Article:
Rare Victory for Privacy in Germany’s “War Against Terror”

"Germany’s Constitutional Court ruled that parts of the law (“BKA-Gesetz”) granting surveillance powers to federal police are unconstitutional, because they do not have sufficient safeguards to ensure a balance between the rights of the individual to privacy, and the interests of the state in investigating potential crime. Certain powers – the ability to conduct surveillance through recorded conversations or photographs, to carry out wiretaps, or remotely search computers – did not have adequate restrictions, including the possibility for judicial review, to guarantee that intrusions on the privacy of German citizens would be justified and proportionate, the court found."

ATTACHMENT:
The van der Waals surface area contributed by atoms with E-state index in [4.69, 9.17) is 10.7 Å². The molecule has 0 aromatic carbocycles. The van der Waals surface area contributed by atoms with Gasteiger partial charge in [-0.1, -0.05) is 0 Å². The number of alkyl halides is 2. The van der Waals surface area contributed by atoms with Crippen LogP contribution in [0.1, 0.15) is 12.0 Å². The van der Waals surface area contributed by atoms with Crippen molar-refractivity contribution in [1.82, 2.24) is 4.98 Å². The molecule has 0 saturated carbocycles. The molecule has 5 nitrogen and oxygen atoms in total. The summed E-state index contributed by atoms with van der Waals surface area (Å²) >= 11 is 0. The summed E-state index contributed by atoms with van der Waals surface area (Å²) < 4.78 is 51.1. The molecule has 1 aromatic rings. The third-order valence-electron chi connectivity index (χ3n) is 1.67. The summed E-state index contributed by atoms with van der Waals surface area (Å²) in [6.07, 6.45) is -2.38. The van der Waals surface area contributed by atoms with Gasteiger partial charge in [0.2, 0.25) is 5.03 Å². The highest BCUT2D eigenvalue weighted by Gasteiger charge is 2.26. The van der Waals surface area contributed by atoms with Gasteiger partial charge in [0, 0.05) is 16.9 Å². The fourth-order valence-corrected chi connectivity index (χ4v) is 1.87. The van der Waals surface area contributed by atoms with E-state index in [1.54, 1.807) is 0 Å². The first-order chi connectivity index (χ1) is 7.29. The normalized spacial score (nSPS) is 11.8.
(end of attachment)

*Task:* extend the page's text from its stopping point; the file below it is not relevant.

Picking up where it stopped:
See: Rare Victory for Privacy in Germany’s “War Against Terror” (Human Rights Watch, link)

 

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